Phthalates have been used for approximately 50 years and can be found in hair sprays, deodorants, shampoos, nail polish, perfumes, body washes, and skin creams. They make nail polish chip resistant and fragrances last longer. They can also be found in various insect repellants, detergents, vinyl products (raincoats, shower curtains, etc.), medical equipment, and food packaging. Children’s plastic toys very often contain phthalates, which are easily absorbed through the skin or nail bed and are ingested in food and beverages or through the air.

The cosmetic industry has been under scrutiny for the past several years as a result of animal testing, regulatory restrictions imposed by the European Union, and ongoing investigations by the FDA.

Early animal studies on phthalates showed that rats exposed to the chemicals have a higher rate of birth defects related to the male reproductive system. Other studies, however, only suggested possible links to early puberty in girls and decreased sperm counts in men.

Then, a study published in the journal Environmental Health Perspectives in 2005 indicated that phthalates could have adverse effects on the male reproductive system in humans. This study showed that when four particular phthalates are found above certain concentrations in the urine of pregnant women, the reproductive systems of their boys are negatively affected. The abnormalities included smaller penises and scrotums, and less developed testicles.

It appears that the chemicals suppress production of the male sex hormone testosterone. The researchers found that 25% of the women in the United States have concentrations of these four phthalates at this level. This study involved doctors and scientists at a number of universities and the Centers for Disease Control and Prevention (CDC).

The recent study led by Dr. Swan at the University of Rochester examined 134 boys and found that women with higher levels of phthalate-related chemicals in their blood were more likely to give birth to boys with undescended, or small testicles, small penises, or shorter distance than usual between the genitals and anus. It did not require exceptionally high levels of exposure to produce an effect; abnormalities were found in boys mothered by women exposed to levels below those found in a quarter of U.S. women. Swan, said, "We were able to show, even with our relatively small sample, that exposed boys were likely to display a cluster of genital changes."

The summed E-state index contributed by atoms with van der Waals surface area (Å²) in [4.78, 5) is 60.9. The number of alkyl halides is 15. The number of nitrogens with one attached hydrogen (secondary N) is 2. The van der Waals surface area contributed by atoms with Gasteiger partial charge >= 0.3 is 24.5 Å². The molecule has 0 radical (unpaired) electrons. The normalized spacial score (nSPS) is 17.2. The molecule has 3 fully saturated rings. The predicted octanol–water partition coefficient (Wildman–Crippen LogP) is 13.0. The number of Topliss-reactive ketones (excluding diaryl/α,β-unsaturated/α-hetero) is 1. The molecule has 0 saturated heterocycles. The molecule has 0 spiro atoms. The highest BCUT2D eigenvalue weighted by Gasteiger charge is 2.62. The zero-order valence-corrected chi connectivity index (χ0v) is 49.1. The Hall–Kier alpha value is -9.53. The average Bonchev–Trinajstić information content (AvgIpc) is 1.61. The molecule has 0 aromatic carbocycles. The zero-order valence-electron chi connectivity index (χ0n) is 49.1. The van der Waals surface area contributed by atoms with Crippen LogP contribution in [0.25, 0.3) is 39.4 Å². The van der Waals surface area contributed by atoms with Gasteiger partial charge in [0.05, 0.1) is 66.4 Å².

Professor Richard Sharpe, of the UK Medical Research Council’s Human Reproductive Science Unit in Edinburgh, England, told the BBC News website, “It is significant. It is the first piece of evidence that we have that phthalates may cause adverse effects on reproductive development in human fetuses.”

It appears that the chemicals suppress testosterone production. This is significant since, as Dr. Sharpe recognized, “Testosterone is absolutely critical to development, most of the things that make males different to females are down to pre-natal exposure to the hormone. It is not just the effect on genital development, but also on tissues throughout the body, including the brain."